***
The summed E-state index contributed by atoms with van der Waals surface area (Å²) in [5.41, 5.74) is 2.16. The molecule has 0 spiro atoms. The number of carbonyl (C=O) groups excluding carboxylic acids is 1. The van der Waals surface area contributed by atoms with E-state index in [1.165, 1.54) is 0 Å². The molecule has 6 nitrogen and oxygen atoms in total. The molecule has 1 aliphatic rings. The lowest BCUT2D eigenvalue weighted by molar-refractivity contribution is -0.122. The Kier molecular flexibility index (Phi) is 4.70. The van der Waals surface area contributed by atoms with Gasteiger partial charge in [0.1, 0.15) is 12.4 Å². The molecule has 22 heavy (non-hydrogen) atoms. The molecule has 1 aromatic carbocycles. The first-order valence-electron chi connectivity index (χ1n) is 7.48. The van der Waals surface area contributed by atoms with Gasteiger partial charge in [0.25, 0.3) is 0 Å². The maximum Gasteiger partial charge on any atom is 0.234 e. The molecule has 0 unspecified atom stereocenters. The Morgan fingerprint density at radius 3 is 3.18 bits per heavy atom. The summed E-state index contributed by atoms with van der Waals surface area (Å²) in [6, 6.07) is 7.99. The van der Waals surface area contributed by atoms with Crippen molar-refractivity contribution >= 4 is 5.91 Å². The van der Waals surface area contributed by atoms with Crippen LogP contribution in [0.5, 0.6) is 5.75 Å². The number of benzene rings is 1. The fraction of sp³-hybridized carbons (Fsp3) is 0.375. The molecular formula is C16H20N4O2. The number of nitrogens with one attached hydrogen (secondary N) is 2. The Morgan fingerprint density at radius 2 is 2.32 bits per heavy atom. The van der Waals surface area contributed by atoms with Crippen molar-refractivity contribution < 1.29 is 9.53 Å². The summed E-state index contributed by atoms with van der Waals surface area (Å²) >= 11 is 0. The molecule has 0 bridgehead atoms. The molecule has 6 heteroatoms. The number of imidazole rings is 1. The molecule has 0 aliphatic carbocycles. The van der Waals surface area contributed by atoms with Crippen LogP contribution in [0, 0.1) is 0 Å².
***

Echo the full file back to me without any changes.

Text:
The summed E-state index contributed by atoms with van der Waals surface area (Å²) in [5.41, 5.74) is 2.16. The molecule has 0 spiro atoms. The number of carbonyl (C=O) groups excluding carboxylic acids is 1. The van der Waals surface area contributed by atoms with E-state index in [1.165, 1.54) is 0 Å². The molecule has 6 nitrogen and oxygen atoms in total. The molecule has 1 aliphatic rings. The lowest BCUT2D eigenvalue weighted by molar-refractivity contribution is -0.122. The Kier molecular flexibility index (Phi) is 4.70. The van der Waals surface area contributed by atoms with Gasteiger partial charge in [0.1, 0.15) is 12.4 Å². The molecule has 22 heavy (non-hydrogen) atoms. The molecule has 1 aromatic carbocycles. The first-order valence-electron chi connectivity index (χ1n) is 7.48. The van der Waals surface area contributed by atoms with Gasteiger partial charge in [0.25, 0.3) is 0 Å². The maximum Gasteiger partial charge on any atom is 0.234 e. The molecule has 0 unspecified atom stereocenters. The Morgan fingerprint density at radius 3 is 3.18 bits per heavy atom. The summed E-state index contributed by atoms with van der Waals surface area (Å²) in [6, 6.07) is 7.99. The van der Waals surface area contributed by atoms with Crippen molar-refractivity contribution >= 4 is 5.91 Å². The van der Waals surface area contributed by atoms with Crippen LogP contribution in [0.5, 0.6) is 5.75 Å². The number of benzene rings is 1. The fraction of sp³-hybridized carbons (Fsp3) is 0.375. The molecular formula is C16H20N4O2. The number of nitrogens with one attached hydrogen (secondary N) is 2. The Morgan fingerprint density at radius 2 is 2.32 bits per heavy atom. The van der Waals surface area contributed by atoms with Crippen molar-refractivity contribution < 1.29 is 9.53 Å². The summed E-state index contributed by atoms with van der Waals surface area (Å²) >= 11 is 0. The molecule has 0 bridgehead atoms. The molecule has 6 heteroatoms. The number of imidazole rings is 1. The molecule has 0 aliphatic carbocycles. The van der Waals surface area contributed by atoms with Crippen LogP contribution in [0, 0.1) is 0 Å².